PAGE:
Diana Wynne Jones Essays

Diana Wynne Jones Essays-28
But it was a hidden one and, when I came to write for adults, I realized that it was something all adults assumed.I grew very tender of their brains and kept explaining. Here we have books for children, which a host of adults dismiss as puerile, over-easy, and are no such thing; and there we have books for adults, who might be supposed to need something more advanced and difficult, which we have to write as if the readers were simple-minded.

But it was a hidden one and, when I came to write for adults, I realized that it was something all adults assumed.I grew very tender of their brains and kept explaining. Here we have books for children, which a host of adults dismiss as puerile, over-easy, and are no such thing; and there we have books for adults, who might be supposed to need something more advanced and difficult, which we have to write as if the readers were simple-minded.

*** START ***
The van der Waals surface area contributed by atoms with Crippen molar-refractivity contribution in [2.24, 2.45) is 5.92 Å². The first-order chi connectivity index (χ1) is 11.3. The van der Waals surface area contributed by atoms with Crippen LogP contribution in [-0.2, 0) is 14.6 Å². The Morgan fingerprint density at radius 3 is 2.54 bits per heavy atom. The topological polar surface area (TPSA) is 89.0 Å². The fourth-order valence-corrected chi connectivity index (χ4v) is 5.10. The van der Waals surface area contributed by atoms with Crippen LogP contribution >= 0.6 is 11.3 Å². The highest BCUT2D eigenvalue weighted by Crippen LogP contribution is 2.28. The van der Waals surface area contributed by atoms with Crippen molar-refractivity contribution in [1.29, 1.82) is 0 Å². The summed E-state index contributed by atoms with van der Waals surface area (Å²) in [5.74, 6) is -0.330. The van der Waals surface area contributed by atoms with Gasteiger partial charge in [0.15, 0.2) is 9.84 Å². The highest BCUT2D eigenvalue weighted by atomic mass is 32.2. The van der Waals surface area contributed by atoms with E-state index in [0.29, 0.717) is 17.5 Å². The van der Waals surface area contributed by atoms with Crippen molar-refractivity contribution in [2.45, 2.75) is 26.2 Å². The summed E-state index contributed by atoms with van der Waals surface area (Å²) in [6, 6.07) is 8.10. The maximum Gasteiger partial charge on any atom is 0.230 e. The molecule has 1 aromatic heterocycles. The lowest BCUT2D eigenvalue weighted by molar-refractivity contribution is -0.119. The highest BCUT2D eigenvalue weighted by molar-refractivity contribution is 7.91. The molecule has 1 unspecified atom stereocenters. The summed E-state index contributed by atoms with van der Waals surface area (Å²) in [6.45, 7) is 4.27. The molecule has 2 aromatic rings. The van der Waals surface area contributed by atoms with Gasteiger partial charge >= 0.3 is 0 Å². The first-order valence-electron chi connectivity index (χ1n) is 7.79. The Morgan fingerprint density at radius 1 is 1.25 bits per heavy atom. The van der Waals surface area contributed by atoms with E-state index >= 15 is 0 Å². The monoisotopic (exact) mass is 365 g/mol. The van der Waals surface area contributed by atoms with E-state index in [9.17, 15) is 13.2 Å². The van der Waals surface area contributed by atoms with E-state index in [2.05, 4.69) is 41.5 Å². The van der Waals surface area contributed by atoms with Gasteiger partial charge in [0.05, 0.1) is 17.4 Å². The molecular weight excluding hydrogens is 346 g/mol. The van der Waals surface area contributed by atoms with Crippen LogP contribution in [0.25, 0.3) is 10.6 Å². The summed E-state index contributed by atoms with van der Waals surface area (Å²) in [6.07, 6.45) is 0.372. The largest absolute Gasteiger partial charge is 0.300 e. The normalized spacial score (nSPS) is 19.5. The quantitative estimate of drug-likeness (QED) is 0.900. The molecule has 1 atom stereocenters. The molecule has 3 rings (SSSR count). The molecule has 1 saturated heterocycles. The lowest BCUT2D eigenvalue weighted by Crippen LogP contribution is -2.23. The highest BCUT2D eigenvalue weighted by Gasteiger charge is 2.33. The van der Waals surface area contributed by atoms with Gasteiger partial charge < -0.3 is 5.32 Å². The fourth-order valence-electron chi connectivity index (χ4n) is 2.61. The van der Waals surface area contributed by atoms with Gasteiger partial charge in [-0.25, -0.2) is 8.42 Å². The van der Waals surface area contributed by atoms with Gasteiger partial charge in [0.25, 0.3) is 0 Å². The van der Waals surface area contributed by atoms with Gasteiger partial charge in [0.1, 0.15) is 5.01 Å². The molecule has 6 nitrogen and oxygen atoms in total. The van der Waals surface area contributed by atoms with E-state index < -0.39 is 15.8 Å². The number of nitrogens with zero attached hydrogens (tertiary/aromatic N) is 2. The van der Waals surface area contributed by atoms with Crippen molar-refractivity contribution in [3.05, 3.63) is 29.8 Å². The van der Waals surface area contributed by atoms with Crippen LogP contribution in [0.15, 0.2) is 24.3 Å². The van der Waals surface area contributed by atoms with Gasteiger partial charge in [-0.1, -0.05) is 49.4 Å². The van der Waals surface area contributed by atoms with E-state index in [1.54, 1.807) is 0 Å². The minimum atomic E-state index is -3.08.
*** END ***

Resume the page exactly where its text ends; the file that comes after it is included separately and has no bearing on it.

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Apart from the kinds I've already mentioned, the most obvious form of padding is description - whether of the galactic core seen from the vertiginous skin of a spaceship, or the landscape passed through on the Quest.Some adult writers trust their readers so little that if they have, say, a hero with blue eyes who comes from Mars, they call him "the man from Mars" every time they mention him, and interlard this with "the blue-eyed man from Mars," or occasionally "the man with blue eyes." I swore a great oath not to do this, but it hovered, and I had to fight it.Hovering over me also was the notion "This should be the first in a trilogy" (which is another way of having things read in bits) and I kept worrying that I was not only bringing the book to too definite a conclusion but that I was also obliged to set up a world in great detail in order to be able to use it again.And as for having my world there in detail, it was when I realized that I was actually being deterred from considering the sequel by the assumption that adults have to be reminded of the plot and action of Book First between the lines of Book Second - this despite a host of really good ideas - that I began to feel this was absurd.When I wrote Drowned Ammet I did not feel it necessary to recapitulate Cart and Cwidder: It would have been largely irrelevant anyway. It was around this area that I began to run foul of the assumptions of my would-be editor as well as my own.And here I was, writing for people of fifteen and over, assuming that the people who read, say, Fire and Hemlock last year have now given up using their brains.This is back-to-front to what one usually assumes, if one only looks on the surface, but I found it went much deeper than that.I used my usual method, but I added a hundred percent more describing. "Too short" and "I don't get enough of a sense of wonder," were the phrases used. Perhaps the difference is merely that they need me to do different things.I bit back a retort to the effect, "But you should get a sense of wonder if you stop to imagine it! I started writing for children at a point where all but a few children's books were very bad and inane.At first I thought it was my own assumption, based on personal experiences.Once when I was doing a signing, a mother came in with her nine-year-old son and berated me for making The Homeward Bounders so difficult. It was just her that didn't." It was clear to both of us that his poor mother had given up using her brain when she read.

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